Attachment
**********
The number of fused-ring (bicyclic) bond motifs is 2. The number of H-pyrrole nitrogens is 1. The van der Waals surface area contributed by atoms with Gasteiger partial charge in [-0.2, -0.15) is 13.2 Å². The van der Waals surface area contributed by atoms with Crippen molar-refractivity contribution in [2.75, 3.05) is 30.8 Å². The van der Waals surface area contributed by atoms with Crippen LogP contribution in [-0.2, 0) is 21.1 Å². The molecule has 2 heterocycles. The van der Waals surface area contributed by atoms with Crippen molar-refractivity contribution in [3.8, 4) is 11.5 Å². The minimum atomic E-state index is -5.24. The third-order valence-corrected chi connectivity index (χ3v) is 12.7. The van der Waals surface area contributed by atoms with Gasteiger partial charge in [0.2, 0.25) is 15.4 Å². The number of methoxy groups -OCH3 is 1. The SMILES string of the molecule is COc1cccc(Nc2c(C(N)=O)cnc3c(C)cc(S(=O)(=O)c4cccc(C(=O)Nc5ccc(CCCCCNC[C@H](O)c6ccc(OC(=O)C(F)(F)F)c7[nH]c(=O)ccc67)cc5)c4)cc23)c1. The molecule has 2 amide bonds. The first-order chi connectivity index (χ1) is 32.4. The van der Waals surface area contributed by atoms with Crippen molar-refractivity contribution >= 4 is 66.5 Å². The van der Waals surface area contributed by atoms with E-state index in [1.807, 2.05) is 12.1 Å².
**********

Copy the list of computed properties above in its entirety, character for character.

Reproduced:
The number of fused-ring (bicyclic) bond motifs is 2. The number of H-pyrrole nitrogens is 1. The van der Waals surface area contributed by atoms with Gasteiger partial charge in [-0.2, -0.15) is 13.2 Å². The van der Waals surface area contributed by atoms with Crippen molar-refractivity contribution in [2.75, 3.05) is 30.8 Å². The van der Waals surface area contributed by atoms with Crippen LogP contribution in [-0.2, 0) is 21.1 Å². The molecule has 2 heterocycles. The van der Waals surface area contributed by atoms with Crippen molar-refractivity contribution in [3.8, 4) is 11.5 Å². The minimum atomic E-state index is -5.24. The third-order valence-corrected chi connectivity index (χ3v) is 12.7. The van der Waals surface area contributed by atoms with Gasteiger partial charge in [0.2, 0.25) is 15.4 Å². The number of methoxy groups -OCH3 is 1. The SMILES string of the molecule is COc1cccc(Nc2c(C(N)=O)cnc3c(C)cc(S(=O)(=O)c4cccc(C(=O)Nc5ccc(CCCCCNC[C@H](O)c6ccc(OC(=O)C(F)(F)F)c7[nH]c(=O)ccc67)cc5)c4)cc23)c1. The molecule has 2 amide bonds. The first-order chi connectivity index (χ1) is 32.4. The van der Waals surface area contributed by atoms with Crippen molar-refractivity contribution >= 4 is 66.5 Å². The van der Waals surface area contributed by atoms with E-state index in [1.807, 2.05) is 12.1 Å².